Data Held Hostage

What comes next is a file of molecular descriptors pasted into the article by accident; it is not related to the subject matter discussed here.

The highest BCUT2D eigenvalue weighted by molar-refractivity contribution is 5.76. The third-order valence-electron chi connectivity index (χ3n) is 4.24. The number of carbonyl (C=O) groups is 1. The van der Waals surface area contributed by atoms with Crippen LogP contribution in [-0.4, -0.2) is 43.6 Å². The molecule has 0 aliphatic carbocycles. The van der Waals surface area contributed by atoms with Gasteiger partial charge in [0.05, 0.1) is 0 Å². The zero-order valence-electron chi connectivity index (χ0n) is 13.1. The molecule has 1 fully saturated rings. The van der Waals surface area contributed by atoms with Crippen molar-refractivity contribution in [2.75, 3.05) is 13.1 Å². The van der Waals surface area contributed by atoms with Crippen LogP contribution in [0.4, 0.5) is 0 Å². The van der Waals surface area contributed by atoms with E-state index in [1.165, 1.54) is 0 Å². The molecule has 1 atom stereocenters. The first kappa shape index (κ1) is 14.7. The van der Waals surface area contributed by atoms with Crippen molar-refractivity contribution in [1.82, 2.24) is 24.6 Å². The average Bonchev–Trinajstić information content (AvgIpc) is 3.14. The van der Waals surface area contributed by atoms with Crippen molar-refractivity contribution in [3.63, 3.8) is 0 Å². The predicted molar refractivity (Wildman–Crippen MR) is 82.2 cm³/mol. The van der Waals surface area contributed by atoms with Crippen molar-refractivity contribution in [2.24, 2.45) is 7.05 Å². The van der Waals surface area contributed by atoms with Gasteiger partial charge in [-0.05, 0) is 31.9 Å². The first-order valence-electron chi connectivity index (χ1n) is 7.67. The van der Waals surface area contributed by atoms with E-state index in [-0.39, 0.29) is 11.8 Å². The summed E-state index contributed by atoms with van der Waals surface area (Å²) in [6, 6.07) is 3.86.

The Big Data marketing campaign distracts us from our greatest opportunities involving data. As we chase the latest Big Data technologies to increase volume, velocity, and variety (the 3 V’s), we will never resolve the fundamental roadblocks that have been plaguing us all along. I’ve written a great deal over the last few years about the fundamental skills of data sensemaking and communication that are needed to evolve from the Data Age in which we live to the Information Age of our dreams. It is essential that we develop these basic skills, but we must face many other concerns and resolve them as well before collecting more data faster and in greater variety will matter. I recently wrote about one of those concerns in a blog post titled Big Data Disaster about the problems created by credit bureaus that shroud their scoring methodologies in mystery and have largely ignored their responsibility to base credit ratings on accurate data. We have a right to know how these bureaus determine our credit worthiness and we should never be denied opportunities due to data errors that they haven’t seriously attempted to prevent or correct. Today, I want to raise another important concern about data: the suppression of data of interest to the public. I believe in data transparency. Information that concerns us-especially that which can make the difference between health and illness, life and death-should not be held hostage and hidden. This is an ethical issue concerning our use of data. Pharmaceutical companies routinely suppress the results of unfavorable clinical trials. They even make it difficult in many cases to know that those trials were ever conducted. This results not only in a great deal of wasted research to repeatedly find what was already discovered and hidden, but also in lost lives and false hope. This suppression of data should be criminal, but it isn’t. It is, however, deeply wrong.